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#13 - JRL 7208
Russians uncover Chechen rebel leader's archive

Khankala, 3 June: Russian federal forces have found an archive belonging to Chechen separatist leader Aslan Maskhadov in the village of Makhkety of Vedenskiy District, spokesman for the regional staff for the antiterrorist operation in the North Caucasus, Col Ilya Shabalkin, told Interfax on Tuesday [3 June].

He said this is the largest of Maskhadov's archives found since the antiterrorist campaign in Chechnya was launched. The documents were found in the basement of a house belonging to a Makhkety resident, Shabalkin said.

The analysis of the papers contained in the cache gives grounds to assume that Maskhadov had large amounts of money denominated in foreign currency at his disposal in 1999, Shabalkin said. Finances allotted at that time from the Russian budget for healthcare programmes, pensions, children's allowances and other social purposes did not reach those to whom they were transferred but got into the hands of Maskhadov and other dishonest Chechen leaders, he said.

All cases when large sums of money were provided to field commanders were registered in receipts, Shabalkin said. The matter involves hundreds of thousands of US dollars which did not reach ordinary rebels, he said.

According to the documents, prominent warlord Shamil Basayev received 700,000 dollars from Maskhadov on 3 July 1999. Shabalkin noted that this sheds some light on who might have been the real organizers behind the attack by gangs led by Basayev and [Arab warlord] Khattab on Dagestan and how this affair might have been financed.

Shabalkin also said Makshadov attached particular significance to organizing an information war against the federal forces and the Russian leadership. To this end, a detailed plan of action was drawn up under the code-name Lift, which entailed financing political figures and Western journalists. In particular, it envisioned the establishment of an official news agency called Chechenvoyenpress along with a telecommunications network and printed publications designed to distribute misinformation to benefit warlords in Russia and abroad, Shabalkin said.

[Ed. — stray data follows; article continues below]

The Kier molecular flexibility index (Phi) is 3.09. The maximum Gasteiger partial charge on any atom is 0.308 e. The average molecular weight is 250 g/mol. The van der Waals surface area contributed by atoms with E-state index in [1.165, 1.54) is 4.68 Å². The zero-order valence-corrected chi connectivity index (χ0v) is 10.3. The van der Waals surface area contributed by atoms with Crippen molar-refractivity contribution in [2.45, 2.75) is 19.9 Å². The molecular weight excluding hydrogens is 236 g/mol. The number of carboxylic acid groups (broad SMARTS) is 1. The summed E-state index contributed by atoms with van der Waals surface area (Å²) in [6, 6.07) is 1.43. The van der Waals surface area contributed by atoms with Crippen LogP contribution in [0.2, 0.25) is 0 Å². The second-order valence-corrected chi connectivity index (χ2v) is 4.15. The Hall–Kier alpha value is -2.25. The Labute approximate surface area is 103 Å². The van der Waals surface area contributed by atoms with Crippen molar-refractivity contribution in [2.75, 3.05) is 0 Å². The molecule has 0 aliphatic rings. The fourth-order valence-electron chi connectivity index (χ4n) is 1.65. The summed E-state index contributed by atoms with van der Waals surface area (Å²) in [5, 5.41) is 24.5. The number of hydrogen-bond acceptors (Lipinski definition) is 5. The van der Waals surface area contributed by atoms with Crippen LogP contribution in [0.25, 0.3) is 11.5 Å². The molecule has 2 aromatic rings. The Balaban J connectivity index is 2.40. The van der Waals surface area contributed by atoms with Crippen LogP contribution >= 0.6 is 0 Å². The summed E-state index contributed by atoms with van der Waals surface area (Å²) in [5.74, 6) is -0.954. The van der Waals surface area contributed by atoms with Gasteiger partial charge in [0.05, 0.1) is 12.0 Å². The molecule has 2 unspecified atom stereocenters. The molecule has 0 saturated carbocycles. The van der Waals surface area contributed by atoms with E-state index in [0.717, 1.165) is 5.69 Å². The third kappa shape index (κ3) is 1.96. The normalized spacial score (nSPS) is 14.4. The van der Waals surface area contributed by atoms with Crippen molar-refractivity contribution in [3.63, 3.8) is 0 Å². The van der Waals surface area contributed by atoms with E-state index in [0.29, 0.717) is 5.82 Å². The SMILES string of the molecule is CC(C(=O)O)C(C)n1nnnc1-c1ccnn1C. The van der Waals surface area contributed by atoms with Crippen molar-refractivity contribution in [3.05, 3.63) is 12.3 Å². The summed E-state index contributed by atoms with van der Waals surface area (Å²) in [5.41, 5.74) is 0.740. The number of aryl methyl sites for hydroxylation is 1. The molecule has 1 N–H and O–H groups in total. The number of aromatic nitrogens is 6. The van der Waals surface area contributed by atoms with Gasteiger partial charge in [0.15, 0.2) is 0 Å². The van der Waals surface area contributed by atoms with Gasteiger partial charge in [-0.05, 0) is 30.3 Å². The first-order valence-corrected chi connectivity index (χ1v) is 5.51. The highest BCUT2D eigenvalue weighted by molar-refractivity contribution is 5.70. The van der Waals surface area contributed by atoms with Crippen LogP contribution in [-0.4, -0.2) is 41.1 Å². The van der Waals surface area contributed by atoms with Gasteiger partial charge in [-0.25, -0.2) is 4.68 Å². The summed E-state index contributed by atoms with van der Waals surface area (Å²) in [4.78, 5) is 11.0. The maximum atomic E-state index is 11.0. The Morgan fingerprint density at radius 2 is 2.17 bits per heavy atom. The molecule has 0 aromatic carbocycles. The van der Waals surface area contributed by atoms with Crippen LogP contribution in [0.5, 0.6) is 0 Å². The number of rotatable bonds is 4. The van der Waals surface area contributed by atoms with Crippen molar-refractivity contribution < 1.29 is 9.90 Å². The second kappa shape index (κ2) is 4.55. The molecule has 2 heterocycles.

The plan not only fully and clearly sets out the objectives and goals of an information war, Shabalkin said, but also shows how easily Lift's authors would appeal to the UN, OSCE and other international organizations and use world information resources.

In the spokesman's view, this task was obviously too difficult to accomplish for either Maskhadov, Basayev or prominent Chechen ideologist Movladi Udugov, which gives grounds to assume that the illegal armed formations in Chechnya were supported by special services from countries seeking to benefit from the escalation of tensions in the North Caucasus. To support his point, he also referred to the presence of foreign instructors and mercenaries in Chechen guerrilla camps, the operation of Chechen information centres in various countries in Europe, Asia and America, and the fact that certain countries have given shelter to prominent Chechen separatist figures, such as Udugov, Zelimkhan Yandarbiyev and Akhmed Zakayev.

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